CEOs who stumble

August 02, 2008

CEOs who stumble

An interesting article appeared in Fortune at the end of May. Patty Sellers interviewed former CEOs of  once-beloved brands’ JetBlue, Starbucks and Motorola on why they lost their jobs and what they would have done differently. All of these men’s reputations were singed by their stumbles but it should be said that they also faced incredibly difficult challenges that persist to this day. JetBlue is dealing with the rising price of oil, Starbucks is closing stores left and right as its performance continues to weaken and Motorola’s cell phone unit is still struggling. Neeleman was JetBlue’s founder whereas in the case of Starbucks, its founder Howard Schultz is back. For whatever their reasons for being dethroned, listening to what they would have done differently to keep their reputations in tact is interesting. Sellers’ title for the article is apt: Lessons of the fall.
David Neeleman (JetBlue) – “I realize it now that I’m a board member, looking at the company through this little hole once a quarter at a four-hour meeting – board members don’t know that much about the company. They really don’t. I would’ve been much more engaged with the board. ..I didn’t have time to update the board on everything. If you don’t, somebody else will. You have to be able to give them an accurate picture of what’s going on, or they develop their own perceptions and start creating their own stories. And then they make their decisions. How do you keep these people up to date and give them the whole picture.”

Ed Zander (Motorola) – “I go back and the big thing was people. I didn’t’ move fast enough on some people.”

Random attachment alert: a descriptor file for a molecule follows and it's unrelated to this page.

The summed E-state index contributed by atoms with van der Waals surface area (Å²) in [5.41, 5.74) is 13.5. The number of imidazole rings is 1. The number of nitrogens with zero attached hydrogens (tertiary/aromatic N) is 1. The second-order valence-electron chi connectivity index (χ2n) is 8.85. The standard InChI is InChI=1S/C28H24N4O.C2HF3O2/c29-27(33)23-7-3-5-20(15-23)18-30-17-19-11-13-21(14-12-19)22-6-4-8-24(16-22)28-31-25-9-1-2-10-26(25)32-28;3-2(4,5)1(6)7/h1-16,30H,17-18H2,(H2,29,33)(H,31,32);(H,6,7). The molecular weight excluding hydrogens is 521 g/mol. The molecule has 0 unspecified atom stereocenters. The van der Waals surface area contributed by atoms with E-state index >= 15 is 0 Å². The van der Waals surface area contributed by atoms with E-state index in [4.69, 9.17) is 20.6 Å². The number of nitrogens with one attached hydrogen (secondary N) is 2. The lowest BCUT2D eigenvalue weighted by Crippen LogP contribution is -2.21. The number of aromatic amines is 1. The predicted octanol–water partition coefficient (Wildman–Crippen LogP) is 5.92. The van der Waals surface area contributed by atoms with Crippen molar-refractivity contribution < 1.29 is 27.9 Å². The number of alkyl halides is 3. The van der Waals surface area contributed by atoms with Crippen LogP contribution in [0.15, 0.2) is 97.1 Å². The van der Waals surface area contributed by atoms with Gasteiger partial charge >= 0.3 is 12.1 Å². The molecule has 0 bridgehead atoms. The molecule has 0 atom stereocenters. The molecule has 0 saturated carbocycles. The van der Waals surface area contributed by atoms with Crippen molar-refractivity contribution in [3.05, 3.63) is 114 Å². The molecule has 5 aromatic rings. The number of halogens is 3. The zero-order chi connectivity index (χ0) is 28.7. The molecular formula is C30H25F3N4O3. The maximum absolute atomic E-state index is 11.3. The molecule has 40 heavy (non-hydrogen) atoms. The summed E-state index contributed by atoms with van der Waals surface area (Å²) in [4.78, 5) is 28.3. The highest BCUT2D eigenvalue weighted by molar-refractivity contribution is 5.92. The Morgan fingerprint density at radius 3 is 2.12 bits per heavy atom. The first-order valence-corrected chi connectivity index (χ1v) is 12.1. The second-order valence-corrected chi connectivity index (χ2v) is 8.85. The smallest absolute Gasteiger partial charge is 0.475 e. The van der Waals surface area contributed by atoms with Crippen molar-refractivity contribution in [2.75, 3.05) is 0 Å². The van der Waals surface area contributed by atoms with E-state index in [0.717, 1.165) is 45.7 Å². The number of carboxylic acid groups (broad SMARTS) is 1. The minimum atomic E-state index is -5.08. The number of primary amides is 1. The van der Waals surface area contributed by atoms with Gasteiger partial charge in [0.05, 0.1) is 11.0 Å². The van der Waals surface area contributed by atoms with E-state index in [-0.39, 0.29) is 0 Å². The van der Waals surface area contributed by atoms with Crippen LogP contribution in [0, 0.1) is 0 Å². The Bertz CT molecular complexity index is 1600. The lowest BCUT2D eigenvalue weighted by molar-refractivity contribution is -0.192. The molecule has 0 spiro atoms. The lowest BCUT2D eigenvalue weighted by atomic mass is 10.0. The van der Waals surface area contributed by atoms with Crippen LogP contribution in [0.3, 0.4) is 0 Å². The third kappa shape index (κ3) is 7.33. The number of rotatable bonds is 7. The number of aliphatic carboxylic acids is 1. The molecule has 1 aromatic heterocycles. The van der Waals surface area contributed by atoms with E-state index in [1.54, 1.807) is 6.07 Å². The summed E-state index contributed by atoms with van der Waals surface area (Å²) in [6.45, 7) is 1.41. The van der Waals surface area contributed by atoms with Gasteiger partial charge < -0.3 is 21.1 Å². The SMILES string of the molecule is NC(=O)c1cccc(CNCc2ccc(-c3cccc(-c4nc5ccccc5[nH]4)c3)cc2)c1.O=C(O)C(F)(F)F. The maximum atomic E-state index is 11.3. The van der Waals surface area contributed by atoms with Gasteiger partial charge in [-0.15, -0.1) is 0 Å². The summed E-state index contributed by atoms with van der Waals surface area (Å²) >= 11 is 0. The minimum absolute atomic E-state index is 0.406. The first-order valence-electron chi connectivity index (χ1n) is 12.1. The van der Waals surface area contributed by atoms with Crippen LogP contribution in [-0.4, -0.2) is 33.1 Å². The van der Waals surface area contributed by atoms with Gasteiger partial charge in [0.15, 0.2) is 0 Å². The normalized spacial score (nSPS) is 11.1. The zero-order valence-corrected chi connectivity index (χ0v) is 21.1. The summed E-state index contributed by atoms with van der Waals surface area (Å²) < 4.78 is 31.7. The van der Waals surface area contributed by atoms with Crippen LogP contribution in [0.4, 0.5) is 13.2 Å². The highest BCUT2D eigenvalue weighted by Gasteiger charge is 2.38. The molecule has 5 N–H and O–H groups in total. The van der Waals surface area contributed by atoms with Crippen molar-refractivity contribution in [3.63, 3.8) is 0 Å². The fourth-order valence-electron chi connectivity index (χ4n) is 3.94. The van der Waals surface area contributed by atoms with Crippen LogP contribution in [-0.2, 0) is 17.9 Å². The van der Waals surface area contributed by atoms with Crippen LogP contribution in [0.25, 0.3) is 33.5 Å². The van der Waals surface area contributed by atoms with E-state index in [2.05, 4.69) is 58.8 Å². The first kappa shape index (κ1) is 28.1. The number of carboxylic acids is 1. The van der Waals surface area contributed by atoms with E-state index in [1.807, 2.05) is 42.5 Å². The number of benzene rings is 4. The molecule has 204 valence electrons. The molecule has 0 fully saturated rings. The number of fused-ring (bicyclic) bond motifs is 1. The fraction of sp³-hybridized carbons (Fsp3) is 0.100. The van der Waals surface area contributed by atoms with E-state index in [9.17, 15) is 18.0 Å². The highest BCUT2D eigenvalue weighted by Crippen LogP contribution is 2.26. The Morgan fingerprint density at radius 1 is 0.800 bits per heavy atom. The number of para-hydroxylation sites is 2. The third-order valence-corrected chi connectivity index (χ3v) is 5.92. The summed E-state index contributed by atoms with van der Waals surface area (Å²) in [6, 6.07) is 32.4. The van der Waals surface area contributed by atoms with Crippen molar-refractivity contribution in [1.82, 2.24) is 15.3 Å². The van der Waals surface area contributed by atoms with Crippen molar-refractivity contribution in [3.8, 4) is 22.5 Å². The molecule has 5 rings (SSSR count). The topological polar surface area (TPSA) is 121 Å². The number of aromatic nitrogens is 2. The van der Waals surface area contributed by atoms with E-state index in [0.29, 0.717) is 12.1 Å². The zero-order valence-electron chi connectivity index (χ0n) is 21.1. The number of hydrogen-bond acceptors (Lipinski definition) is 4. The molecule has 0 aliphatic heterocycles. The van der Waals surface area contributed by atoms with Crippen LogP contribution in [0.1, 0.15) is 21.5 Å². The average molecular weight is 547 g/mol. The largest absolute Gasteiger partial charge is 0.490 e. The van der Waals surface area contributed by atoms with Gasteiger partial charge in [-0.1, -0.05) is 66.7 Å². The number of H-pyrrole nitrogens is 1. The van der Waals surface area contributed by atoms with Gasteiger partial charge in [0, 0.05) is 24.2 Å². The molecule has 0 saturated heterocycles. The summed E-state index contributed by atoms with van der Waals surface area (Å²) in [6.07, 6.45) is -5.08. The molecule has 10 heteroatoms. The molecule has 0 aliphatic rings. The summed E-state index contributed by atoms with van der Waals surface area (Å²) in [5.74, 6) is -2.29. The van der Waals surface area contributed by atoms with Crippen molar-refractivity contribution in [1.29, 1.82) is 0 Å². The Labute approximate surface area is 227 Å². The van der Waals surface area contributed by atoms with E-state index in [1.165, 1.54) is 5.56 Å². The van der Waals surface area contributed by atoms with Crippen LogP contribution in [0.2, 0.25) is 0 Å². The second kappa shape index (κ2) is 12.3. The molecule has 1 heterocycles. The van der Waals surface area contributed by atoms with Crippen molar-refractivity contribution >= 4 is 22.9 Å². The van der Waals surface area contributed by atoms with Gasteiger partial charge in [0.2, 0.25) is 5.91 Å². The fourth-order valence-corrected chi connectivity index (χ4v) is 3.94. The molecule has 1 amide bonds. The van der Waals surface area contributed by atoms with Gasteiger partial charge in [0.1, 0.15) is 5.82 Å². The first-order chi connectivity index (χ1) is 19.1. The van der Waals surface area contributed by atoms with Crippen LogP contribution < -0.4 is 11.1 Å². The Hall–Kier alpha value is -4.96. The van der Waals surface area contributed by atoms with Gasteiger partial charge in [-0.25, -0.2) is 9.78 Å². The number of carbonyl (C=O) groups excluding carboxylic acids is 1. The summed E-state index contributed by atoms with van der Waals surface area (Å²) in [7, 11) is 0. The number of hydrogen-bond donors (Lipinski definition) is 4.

Jim Donald (Starbucks) – “My worst decision was not investing earlier in international. The international markets don’t have as quick returns as the U.S. But if I’d known the U.S. economy was going to crash, I would have invested earlier.”

The reasons for their falls are common  – not communicating one’s own narrative enough, making bets on the wrong people and slowly reacting to market warning signs. Reputations rise and fall on the first two over and over again. In all the work I have done over the years on building CEO reputation and managing CEO transitions, consistent communications and picking the right people are almost always at the top. The latter reason for stumbling – predicting market shifts — is often easy to detect but hard to act soon enough. Take a look at the sub prime mortgage failures that have brought down entire sectors and impacted global economies. The signs were there but few responded in time.

Reputation management at the top can be tricky business.

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Leslie Gaines-Ross
Leslie Gaines-Ross

As Weber Shandwick’s Chief Reputation Strategist, I focus on the ever changing world of reputation. For the past 25 years, I have relentlessly observed, researched and commented on the rise and fall of reputations.

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